Digital eye strain or computer vision syndrome is characterized by visual disturbance and/or ocular or non-ocular discomfort associated with viewing digital display units. The term ‘computer vision syndrome’ has been used for nearly 30 years in medical literature but with the widespread popularity of other digital devices such as laptops, smartphones and tablets, ‘digital eye strain’ now seems more comprehensive and appropriate.
Symptoms of Digital Eye Strain
Digital eye strain may present as a single ‘obvious’ symptom or a vague collection of symptoms that individuals often describe as ‘tired’ or ‘heavy’-feeling eyes. Common symptoms include:
• sore eyes
• burning or stinging eyes
• blurred vision
• watery eyes
• poor concentration
• neck, shoulder and/or back pain
Causes of Digital Eye Strain
Blinking Frequency – Blinking helps keep the front surface of the eye healthy, as most blinks initiate the cycle of tear secretion, distribution, evaporation and drainage. As we stare at our digital devices, we only blink 5-7 times per minute, a 55-66% reduction compared to the average 15 times per minute under relaxed conditions!1 Many researchers believe that decreased blink rate is the primary cause of dryness among visual display unit users.2,3 Inadequate blinking not only only fails to lubricate the ocular surface, causing symptoms of dryness, it may also cause blurred vision.
Dry Eye – Dryness is commonly experienced by individuals with otherwise healthy eyes who are avid device users. As discussed above, changes in blink characteristics likely play a large role. There are other environmental and individual factors that can exacerbate dryness when using devices. Office environments often feature low humidity, ventilation fans, air conditioning and airborne dust/toner particles, which may contribute to dry eye. Digital device users who wear contact lenses are at an increased risk of digital eye strain because contact lenses interrupt with normal tear physiology, contributing to symptoms of dryness.4
Glare – Commonly experienced by computer users, glare can reduce reading speed5 and contribute to digital eye strain. The visual display unit unit is often the source of glare, but it can also come from the environment, such as improper desk lighting.
Refractive Error – Uncorrected, or an incorrect prescription for, myopia, hyperopia, astigmatism or presbyopia can make computer work less clear and comfortable. Depending on your condition, your eyes could be exerting extra focusing effort or be forced to work harder to maintain a clear image when viewing the computer screen.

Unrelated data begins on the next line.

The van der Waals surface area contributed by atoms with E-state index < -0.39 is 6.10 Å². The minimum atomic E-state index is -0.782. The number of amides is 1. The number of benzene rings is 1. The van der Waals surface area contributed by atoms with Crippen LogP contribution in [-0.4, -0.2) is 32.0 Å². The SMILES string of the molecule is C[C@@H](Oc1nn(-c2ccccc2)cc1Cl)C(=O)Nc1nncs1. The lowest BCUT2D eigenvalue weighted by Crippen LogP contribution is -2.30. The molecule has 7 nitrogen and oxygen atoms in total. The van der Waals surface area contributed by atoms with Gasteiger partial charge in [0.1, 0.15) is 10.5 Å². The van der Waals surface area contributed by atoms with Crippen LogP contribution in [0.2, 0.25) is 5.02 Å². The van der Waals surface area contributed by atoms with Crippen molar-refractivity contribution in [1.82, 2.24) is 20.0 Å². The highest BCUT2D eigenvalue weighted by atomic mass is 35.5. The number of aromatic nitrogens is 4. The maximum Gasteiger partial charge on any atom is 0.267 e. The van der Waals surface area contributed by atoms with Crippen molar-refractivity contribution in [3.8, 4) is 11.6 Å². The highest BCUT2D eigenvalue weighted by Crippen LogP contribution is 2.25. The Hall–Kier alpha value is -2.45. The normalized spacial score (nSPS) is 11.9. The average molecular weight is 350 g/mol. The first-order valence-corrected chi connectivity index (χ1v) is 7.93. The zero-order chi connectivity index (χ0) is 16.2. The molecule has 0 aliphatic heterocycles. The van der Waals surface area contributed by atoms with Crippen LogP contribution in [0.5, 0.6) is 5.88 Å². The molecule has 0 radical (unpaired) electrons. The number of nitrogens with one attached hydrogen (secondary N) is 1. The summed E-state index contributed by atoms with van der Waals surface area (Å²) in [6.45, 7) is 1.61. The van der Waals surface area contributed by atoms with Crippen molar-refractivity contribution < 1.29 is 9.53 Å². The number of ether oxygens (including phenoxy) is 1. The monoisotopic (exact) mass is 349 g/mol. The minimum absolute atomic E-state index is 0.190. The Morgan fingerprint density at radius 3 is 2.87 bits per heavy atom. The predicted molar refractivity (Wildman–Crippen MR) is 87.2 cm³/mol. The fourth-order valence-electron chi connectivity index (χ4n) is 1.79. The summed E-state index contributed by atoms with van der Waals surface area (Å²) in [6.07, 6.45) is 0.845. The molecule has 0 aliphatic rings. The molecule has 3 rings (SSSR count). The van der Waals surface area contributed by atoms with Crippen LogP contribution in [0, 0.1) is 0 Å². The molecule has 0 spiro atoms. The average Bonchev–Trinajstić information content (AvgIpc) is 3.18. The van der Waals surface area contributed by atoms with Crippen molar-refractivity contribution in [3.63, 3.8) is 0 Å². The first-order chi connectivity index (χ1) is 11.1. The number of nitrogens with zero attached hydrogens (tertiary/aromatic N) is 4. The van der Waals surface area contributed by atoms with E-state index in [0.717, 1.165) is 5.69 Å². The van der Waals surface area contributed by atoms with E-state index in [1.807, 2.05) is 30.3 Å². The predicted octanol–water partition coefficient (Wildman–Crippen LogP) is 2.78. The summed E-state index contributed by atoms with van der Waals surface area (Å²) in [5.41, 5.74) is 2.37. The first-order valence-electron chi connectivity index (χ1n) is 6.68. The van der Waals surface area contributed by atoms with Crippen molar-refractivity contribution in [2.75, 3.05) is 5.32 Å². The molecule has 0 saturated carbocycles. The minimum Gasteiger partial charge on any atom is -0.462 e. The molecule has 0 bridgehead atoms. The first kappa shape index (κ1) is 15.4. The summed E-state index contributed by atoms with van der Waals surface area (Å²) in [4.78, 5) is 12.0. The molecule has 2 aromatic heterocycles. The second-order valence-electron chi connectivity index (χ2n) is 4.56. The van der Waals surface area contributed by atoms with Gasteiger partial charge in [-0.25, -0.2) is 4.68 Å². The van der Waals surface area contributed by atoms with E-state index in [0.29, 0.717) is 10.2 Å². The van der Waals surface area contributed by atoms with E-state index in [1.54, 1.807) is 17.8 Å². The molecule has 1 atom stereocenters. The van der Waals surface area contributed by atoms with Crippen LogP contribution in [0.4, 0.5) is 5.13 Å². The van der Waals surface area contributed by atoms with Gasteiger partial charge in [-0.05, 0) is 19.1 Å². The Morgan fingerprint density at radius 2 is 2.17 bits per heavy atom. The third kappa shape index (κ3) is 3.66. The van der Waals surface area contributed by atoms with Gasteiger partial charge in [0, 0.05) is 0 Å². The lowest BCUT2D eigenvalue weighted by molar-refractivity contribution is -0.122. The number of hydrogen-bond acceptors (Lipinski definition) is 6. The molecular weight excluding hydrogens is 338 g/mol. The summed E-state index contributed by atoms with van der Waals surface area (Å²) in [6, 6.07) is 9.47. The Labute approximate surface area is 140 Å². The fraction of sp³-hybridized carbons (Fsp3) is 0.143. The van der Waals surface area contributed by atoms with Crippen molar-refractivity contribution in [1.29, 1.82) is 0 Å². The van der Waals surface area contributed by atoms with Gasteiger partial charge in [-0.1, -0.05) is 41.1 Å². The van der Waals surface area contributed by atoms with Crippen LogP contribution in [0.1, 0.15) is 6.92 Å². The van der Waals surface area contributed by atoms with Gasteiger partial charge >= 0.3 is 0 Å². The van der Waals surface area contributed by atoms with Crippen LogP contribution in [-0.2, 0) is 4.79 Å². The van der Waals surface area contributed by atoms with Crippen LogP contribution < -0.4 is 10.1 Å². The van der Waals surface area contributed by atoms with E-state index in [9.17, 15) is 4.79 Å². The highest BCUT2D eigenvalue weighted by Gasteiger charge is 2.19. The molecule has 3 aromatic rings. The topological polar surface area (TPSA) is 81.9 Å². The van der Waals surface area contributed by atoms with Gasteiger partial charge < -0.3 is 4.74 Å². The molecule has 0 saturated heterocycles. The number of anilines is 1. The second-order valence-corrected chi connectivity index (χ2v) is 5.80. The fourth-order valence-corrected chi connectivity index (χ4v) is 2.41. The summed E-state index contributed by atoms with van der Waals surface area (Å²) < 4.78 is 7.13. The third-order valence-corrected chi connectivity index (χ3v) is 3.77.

Ergonomic Factors – We face a bit of ‘chicken or egg’ dilemma when discussing ergonomics in the context of digital eye strain. On one hand, an unfavourable ergonomic setup can contribute to visual symptoms. For example, if one’s computer monitor is positioned too close to their eyes and directly under a source of glare (e.g. fluorescent light), it is likely to cause their eyes to feel tired and sensitive to the light after a short period of viewing the screen.
On the other hand, non-ocular symptoms such as neck, back and shoulder pain are generally considered part of the syndrome of digital eye strain. When individuals are experiencing ocular symptoms such as blur while viewing their monitor, their posture is likely to change. They may lean toward their screen and/or slouch in their chair, putting a strain on the neck and back.
Blue Light – Whether using a computer, phone, TV or tablet, these digital sources emit blue light, the part of the visible spectrum with the shortest wavelength and highest energy. Many researchers and clinicians speculate that blue wavelength light emitted from devices contributes to digital eye strain. Blue wavelengths are scattered more than others within the eye. This may create a “visual noise“ that reduces contrast and increases the effort required to maintain visual focus. Evidence to support this association is lacking and there is little research to support the use of blue-blocking filters as a clinical treatment for digital eye strain.6 Randomized clinical trials are needed to provide high quality evidence.
Tips To Reduce Digital Eye Strain
2. Patel, S., Henderson, R., Bradley, L., Galloway, B., & Hunter, L. (1991). Effect of visual display unit use on blink rate and tear stability. Optometry and Vision Science : Official Publication of the American Academy of Optometry, 68(11), 888–892.
3. .Schlote, T., Kadner, G., & Freudenthaler, N. (2004). Marked reduction and distinct patterns of eye blinking in patients with moderately dry eyes during video display terminal use. Graefe’s Archive for Clinical and Experimental Ophthalmology, 242(4), 306–312.
4. Ranasinghe, P., Wathurapatha, W., Perera, Y., Lamabadusuriya, D., Kulatunga, S., Jayawardana, N., & Katulanda, P. (2016). Computer vision syndrome among computer office workers in a developing country: an evaluation of prevalence and risk factors. BMC Research Notes, 9(150), 150.
5. Garciai, K.D., & Wierwille, W.W. (1985). Effect of glare on performance of a VDT reading‐comprehension task. Hum Factors. 27. 163–173.
6. Lawrenson, J. G., Hull, C. C., & Downie, L. E. (2017). The effect of blue‐light blocking spectacle lenses on visual performance, macular health and the sleep‐wake cycle: a systematic review of the literature. Ophthalmic and Physiological Optics, 37(6), 644-654.